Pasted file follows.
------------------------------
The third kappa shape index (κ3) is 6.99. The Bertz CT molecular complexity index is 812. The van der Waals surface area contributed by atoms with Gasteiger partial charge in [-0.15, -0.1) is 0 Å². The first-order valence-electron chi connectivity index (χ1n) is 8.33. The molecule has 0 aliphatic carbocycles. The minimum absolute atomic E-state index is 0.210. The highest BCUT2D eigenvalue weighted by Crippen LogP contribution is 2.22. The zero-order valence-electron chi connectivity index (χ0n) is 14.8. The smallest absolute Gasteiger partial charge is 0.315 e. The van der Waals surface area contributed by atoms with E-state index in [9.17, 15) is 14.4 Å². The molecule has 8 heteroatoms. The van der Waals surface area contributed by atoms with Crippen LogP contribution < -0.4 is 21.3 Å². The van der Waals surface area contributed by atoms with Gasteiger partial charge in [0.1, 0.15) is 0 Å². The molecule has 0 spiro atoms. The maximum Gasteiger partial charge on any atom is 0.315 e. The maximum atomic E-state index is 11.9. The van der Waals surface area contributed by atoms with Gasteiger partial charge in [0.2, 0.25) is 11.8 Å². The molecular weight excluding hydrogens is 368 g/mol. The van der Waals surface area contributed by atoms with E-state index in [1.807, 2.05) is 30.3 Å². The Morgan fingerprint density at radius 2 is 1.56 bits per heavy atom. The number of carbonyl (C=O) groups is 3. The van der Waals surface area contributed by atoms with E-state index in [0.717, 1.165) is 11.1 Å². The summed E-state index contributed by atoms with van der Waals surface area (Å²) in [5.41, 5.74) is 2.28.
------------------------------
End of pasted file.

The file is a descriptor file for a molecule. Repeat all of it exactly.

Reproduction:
The third kappa shape index (κ3) is 6.99. The Bertz CT molecular complexity index is 812. The van der Waals surface area contributed by atoms with Gasteiger partial charge in [-0.15, -0.1) is 0 Å². The first-order valence-electron chi connectivity index (χ1n) is 8.33. The molecule has 0 aliphatic carbocycles. The minimum absolute atomic E-state index is 0.210. The highest BCUT2D eigenvalue weighted by Crippen LogP contribution is 2.22. The zero-order valence-electron chi connectivity index (χ0n) is 14.8. The smallest absolute Gasteiger partial charge is 0.315 e. The van der Waals surface area contributed by atoms with E-state index in [9.17, 15) is 14.4 Å². The molecule has 8 heteroatoms. The van der Waals surface area contributed by atoms with Crippen LogP contribution < -0.4 is 21.3 Å². The van der Waals surface area contributed by atoms with Gasteiger partial charge in [0.1, 0.15) is 0 Å². The molecule has 0 spiro atoms. The maximum Gasteiger partial charge on any atom is 0.315 e. The maximum atomic E-state index is 11.9. The van der Waals surface area contributed by atoms with Gasteiger partial charge in [0.2, 0.25) is 11.8 Å². The molecular weight excluding hydrogens is 368 g/mol. The van der Waals surface area contributed by atoms with E-state index in [1.807, 2.05) is 30.3 Å². The Morgan fingerprint density at radius 2 is 1.56 bits per heavy atom. The number of carbonyl (C=O) groups is 3. The van der Waals surface area contributed by atoms with E-state index in [0.717, 1.165) is 11.1 Å². The summed E-state index contributed by atoms with van der Waals surface area (Å²) in [5.41, 5.74) is 2.28.